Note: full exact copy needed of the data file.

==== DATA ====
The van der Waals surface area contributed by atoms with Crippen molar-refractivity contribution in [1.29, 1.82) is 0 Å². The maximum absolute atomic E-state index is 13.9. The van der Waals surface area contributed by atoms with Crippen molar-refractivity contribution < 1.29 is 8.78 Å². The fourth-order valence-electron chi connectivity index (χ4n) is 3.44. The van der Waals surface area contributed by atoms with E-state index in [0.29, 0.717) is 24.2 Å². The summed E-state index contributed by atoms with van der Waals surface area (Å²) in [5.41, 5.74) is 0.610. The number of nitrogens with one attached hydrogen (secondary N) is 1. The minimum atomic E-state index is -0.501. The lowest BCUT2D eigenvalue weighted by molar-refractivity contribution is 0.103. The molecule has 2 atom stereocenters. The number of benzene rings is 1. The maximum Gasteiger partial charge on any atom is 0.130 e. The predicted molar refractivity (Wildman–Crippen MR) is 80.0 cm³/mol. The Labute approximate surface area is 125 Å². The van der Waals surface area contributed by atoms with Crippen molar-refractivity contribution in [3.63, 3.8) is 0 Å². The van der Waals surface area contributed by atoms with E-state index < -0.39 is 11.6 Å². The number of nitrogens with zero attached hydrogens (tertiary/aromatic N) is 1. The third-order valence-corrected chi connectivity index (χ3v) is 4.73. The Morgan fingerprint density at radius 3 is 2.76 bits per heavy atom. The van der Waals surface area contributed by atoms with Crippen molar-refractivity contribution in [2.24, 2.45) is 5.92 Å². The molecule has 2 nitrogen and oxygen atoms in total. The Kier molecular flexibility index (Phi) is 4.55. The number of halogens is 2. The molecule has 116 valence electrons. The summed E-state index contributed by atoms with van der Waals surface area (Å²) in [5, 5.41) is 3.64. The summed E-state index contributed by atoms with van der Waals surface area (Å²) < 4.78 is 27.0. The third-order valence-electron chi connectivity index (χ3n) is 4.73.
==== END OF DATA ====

The van der Waals surface area contributed by atoms with Crippen molar-refractivity contribution in [1.29, 1.82) is 0 Å². The maximum absolute atomic E-state index is 13.9. The van der Waals surface area contributed by atoms with Crippen molar-refractivity contribution < 1.29 is 8.78 Å². The fourth-order valence-electron chi connectivity index (χ4n) is 3.44. The van der Waals surface area contributed by atoms with E-state index in [0.29, 0.717) is 24.2 Å². The summed E-state index contributed by atoms with van der Waals surface area (Å²) in [5.41, 5.74) is 0.610. The number of nitrogens with one attached hydrogen (secondary N) is 1. The minimum atomic E-state index is -0.501. The lowest BCUT2D eigenvalue weighted by molar-refractivity contribution is 0.103. The molecule has 2 atom stereocenters. The number of benzene rings is 1. The maximum Gasteiger partial charge on any atom is 0.130 e. The predicted molar refractivity (Wildman–Crippen MR) is 80.0 cm³/mol. The Labute approximate surface area is 125 Å². The van der Waals surface area contributed by atoms with Crippen molar-refractivity contribution in [3.63, 3.8) is 0 Å². The van der Waals surface area contributed by atoms with E-state index < -0.39 is 11.6 Å². The number of nitrogens with zero attached hydrogens (tertiary/aromatic N) is 1. The third-order valence-corrected chi connectivity index (χ3v) is 4.73. The Morgan fingerprint density at radius 3 is 2.76 bits per heavy atom. The van der Waals surface area contributed by atoms with Crippen molar-refractivity contribution in [2.24, 2.45) is 5.92 Å². The molecule has 2 nitrogen and oxygen atoms in total. The Kier molecular flexibility index (Phi) is 4.55. The number of halogens is 2. The molecule has 116 valence electrons. The summed E-state index contributed by atoms with van der Waals surface area (Å²) in [5, 5.41) is 3.64. The summed E-state index contributed by atoms with van der Waals surface area (Å²) < 4.78 is 27.0. The third-order valence-electron chi connectivity index (χ3n) is 4.73.